Pulmonary Fibrosis Study Probes Proteins
Dianhua Jiang, MD, PhD
The National Institutes of Health has awarded a four-year, $2.1 million grant to Cedars-Sinai researchers to investigate the role of certain proteins, known as beta-arrestins, in regulating lung inflammation and fibrosis, or scarring. The goal is to determine the feasibility of targeting these proteins with experimental therapies for pulmonary fibrosis, a respiratory disease with no known cure that leads to serious breathing problems.
The American Lung Association estimates that 140,000 Americans have been diagnosed with pulmonary fibrosis, which affects mainly middle-aged and older individuals. The prognosis is poor, with many patients living only three to five years after diagnosis.
The mechanisms that control lung fibrosis remain poorly understood, and as such there is a critical need for deeper exploration, said Dianhua Jiang, MD, PhD, a research scientist at the Cedars-Sinai Women's Guild Lung Institute and the Department of Medicine Pulmonary Division. He is the contact principal investigator for the study.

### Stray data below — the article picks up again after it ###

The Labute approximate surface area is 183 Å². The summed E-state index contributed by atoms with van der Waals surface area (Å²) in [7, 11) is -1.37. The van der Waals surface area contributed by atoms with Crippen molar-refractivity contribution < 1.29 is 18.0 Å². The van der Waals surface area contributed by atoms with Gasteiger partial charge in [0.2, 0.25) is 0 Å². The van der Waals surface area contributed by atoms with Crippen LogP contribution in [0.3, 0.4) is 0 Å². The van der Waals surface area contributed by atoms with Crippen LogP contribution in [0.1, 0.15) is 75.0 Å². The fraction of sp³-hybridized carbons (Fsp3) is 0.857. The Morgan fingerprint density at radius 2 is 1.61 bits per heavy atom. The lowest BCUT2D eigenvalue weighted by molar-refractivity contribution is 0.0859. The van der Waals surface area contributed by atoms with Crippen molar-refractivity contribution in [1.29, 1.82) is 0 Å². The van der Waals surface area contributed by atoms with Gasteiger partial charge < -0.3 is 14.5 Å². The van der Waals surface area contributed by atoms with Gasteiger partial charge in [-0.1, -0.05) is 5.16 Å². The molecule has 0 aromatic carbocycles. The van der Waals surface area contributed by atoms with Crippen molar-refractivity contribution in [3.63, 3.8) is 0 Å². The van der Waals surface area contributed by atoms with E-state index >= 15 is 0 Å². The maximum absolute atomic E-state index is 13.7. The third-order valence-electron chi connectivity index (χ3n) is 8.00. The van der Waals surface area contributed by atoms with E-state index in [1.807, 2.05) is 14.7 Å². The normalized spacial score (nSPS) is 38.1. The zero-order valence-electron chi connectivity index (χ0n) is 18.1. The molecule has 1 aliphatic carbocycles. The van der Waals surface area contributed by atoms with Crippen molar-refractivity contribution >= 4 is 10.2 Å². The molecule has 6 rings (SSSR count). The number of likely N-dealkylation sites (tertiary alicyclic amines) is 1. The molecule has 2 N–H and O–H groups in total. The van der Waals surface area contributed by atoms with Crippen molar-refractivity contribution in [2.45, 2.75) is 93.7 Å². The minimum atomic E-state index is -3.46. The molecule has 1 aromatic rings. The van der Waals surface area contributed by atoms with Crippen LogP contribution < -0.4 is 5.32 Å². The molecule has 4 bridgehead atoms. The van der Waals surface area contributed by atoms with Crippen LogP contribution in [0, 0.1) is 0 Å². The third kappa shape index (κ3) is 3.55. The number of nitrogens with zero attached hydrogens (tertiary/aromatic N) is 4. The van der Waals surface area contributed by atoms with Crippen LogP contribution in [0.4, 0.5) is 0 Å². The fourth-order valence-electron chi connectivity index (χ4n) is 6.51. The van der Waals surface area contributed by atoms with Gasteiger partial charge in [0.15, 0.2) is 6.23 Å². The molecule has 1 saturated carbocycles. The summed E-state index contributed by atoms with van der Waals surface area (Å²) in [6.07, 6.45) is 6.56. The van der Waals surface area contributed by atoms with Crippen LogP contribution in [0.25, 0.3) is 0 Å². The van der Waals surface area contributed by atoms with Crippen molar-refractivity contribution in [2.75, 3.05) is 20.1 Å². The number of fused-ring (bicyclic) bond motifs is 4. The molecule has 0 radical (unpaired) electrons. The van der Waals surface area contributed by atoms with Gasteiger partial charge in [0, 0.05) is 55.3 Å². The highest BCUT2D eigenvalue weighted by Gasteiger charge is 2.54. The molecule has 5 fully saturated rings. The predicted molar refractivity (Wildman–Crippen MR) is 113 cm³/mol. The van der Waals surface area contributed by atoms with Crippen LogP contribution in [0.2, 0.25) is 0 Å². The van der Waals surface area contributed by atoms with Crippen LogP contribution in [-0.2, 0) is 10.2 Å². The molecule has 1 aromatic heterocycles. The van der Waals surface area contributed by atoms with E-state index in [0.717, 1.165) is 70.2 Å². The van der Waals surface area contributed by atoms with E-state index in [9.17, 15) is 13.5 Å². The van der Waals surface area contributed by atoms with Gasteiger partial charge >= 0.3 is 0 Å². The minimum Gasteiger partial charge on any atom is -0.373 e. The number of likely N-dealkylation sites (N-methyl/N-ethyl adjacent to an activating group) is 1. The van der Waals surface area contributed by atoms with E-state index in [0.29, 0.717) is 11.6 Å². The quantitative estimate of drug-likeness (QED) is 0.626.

|Paul W. Noble, MD|
Jiang and his team hypothesize that beta-arrestin proteins are essential to developing lung scarring. In a 2011 study, Jiang and Paul W. Noble, MD, professor and chair of the Department of Medicine and director of the Lung Institute, found that mouse models lacking beta-arrestin genes demonstrated decreased lung fibrosis. In this new study, they aim to expand their understanding of these adaptor proteins.
"Beta-arrestins regulate the fundamental cellular signaling processes that effect inflammation. They are necessary for fibroblasts to destroy lung tissue, leading to irreversible damage. It is important to identify the critical steps in this process, with the hope of finding new drugs that can target fibrosis," said Noble, principal investigator for the new study. The pathological accumulation of fibroblast cells, which manufacture and maintain connective tissues, is associated with pulmonary fibrosis.
The research team will use mouse models to genetically delete beta-arrestin genes in specific cell types in the lung. They will also test the feasibility of blocking beta-arrestin signaling with RNA inhibitors in mouse models of pulmonary fibrosis.
"Deeper examination of the role of beta-arrestins can potentially lead us to better understanding of the disease and perhaps new avenues of treatment," said Jiang.